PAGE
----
The leader of a politically powerful teachers’ union with 3 million members has blamed a ‘radicalized Supreme Court’ for rulings she says unravel abortion rights, undermine the separation of church and state and do not reflect the views or values of most Americans. .
National Education Association President Becky Pringle, whose union is the nation’s largest, said the stage was set in the 2016 election for Supreme Court rulings that “take us further away from the promise of education.” ‘America for all Americans’.
She pledged to use the political power of the union against candidates who refuse to keep schools safe but ask teachers to “take up arms”, refuse to pay teachers as professionals, feed inequalities that compromise student learning or working to “divest and destroy” public schools. .
“This November, if you hinder our progress towards a fairer nation, we will hinder your election,” she said to applause on Sunday at the union’s Representative Assembly in Chicago.
The union supported President Joe Biden in the 2020 election and counts first lady Jill Biden, a longtime educator, among its members.
Pringle spoke out against Supreme Court rulings on school prayer that “attack religious freedom,” vouchers “that threaten the right to universal public education,” and the recent ruling in Dobbs v. Jackson Women’s Health Organization, reversing federal abortion protections, as having a “devastating long-term impact” on basic freedoms.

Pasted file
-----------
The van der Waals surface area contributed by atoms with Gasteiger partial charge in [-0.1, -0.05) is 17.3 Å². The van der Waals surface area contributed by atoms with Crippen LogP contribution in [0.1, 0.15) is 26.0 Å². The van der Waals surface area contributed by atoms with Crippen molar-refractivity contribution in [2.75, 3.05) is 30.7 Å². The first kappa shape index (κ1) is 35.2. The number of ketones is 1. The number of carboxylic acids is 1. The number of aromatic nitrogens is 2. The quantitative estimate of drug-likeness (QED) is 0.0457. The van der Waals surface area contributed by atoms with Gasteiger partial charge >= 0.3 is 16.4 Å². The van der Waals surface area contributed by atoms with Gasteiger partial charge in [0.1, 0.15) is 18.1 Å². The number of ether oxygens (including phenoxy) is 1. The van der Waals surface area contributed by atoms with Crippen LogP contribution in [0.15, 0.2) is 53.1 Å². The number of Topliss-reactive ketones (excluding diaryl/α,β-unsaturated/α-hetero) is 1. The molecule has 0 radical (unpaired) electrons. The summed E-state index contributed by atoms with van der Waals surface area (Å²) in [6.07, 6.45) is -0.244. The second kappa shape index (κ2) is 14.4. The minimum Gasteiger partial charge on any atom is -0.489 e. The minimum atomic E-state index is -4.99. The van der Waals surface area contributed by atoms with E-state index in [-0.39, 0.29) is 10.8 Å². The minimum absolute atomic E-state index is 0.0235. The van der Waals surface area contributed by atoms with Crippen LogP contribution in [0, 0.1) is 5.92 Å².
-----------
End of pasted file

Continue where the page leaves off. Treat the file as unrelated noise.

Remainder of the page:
“Like me, you knew these decisions were coming,” she said. “It still didn’t change the punch he delivered.”
She said educators will continue to “relentlessly fight for the right to choose” and for the rights of LGBTQ+ students and educators.
“We’ll say gay. We’ll say trans,” she said, a reference to Florida’s Parental Rights in Education, which prohibits classroom teaching about sexual orientation or gender identity in classrooms. K-3 “or in a manner that is not age appropriate or developmentally appropriate”.
“We will use words that validate our students and their families; words that encourage them to walk in their authenticity; to love themselves fully to become who they are meant to be,” she continued, to applause. members.
Pringle said educators will continue to teach students “the true and complete history of the nation. of our foundation”.
Pringle’s remarks came as teachers grew increasingly exhausted from staffing shortages, COVID-19 battles and political pressure, and many said they were ready to quit.
National headlines in recent years have portrayed education as a battleground, with fights over face masks, controversial books and teaching about race and gender.
Congressional Republicans are putting parent involvement in education at the heart of their pitch to voters while several GOP-led states have imposed curbs on racial education.